In running, cadence is the total number of steps taken per minute. It is also referred to as SPM (steps per minute) and stride rate. In cycling, cadence is the total number of pedal revolutions per minute. In swimming strokes that alternate hands, cadence is the number of full strokes that one hand takes per minute. It is also referred to as stroke rate.
In running, it’s generally considered beneficial to maintain a minimum cadence of 160 SPM, and to strive for higher cadences of 180 SPM or greater. Taking more steps provides a smoother, more stabilized run. The smoothness decreases the physical impact on your body, helping you avoid unnecessary injuries. Running with a higher cadence also limits the possibility of overstriding, which is common cause of shin splints and other injuries. Cadence is closely related to vertical oscillation and ground contact time.
In cycling, it’s generally considered beneficial to ride with a higher cadence in the 90 - 110 RPM range. This results in an aerobic workout, as opposed to a muscular one. Spinning your legs quickly at higher cadences requires an easier gear, and spending the majority of your ride in an easier gear is less fatiguing, which means you can go farther, faster. Tracking cadence on a bike requires a physical sensor, but you can also manually count how many times one of your legs completes a revolution in 30 seconds, and double that number.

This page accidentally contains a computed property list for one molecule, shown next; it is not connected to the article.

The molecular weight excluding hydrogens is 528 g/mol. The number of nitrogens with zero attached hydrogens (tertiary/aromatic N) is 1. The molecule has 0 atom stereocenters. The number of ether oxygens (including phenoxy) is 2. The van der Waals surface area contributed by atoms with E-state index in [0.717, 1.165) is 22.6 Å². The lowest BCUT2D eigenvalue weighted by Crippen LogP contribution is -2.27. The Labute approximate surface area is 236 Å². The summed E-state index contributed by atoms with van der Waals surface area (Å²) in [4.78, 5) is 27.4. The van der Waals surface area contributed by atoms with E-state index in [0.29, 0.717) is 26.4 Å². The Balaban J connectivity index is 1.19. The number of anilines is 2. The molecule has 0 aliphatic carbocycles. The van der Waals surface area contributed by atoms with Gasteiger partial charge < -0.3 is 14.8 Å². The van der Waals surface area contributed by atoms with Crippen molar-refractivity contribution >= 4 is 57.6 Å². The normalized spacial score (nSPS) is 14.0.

In freestyle or forward crawl swimming, it’s generally considered beneficial to maintain a cadence of 70 - 93. The goal is to minimize pauses in your stroke by gliding for a longer time than necessary, while not over exerting yourself and maintaining optimum form.
Find it in SportTracks
A dedicated Total Block for cadence is found at the top of your Workout Detail pages. For running, it displays average cadence and max cadence when you click on it:
Cadence is also in the Intervals tab where the average and max cadence for laps or hills are displayed, and it's also in the Analysis tab displayed as a zone breakout:
Cadence can also be listed as a metric on the SportTracks Workouts page by selecting the gear icon and adding it to the page:
You can also make custom cadence charts on your Analysis page: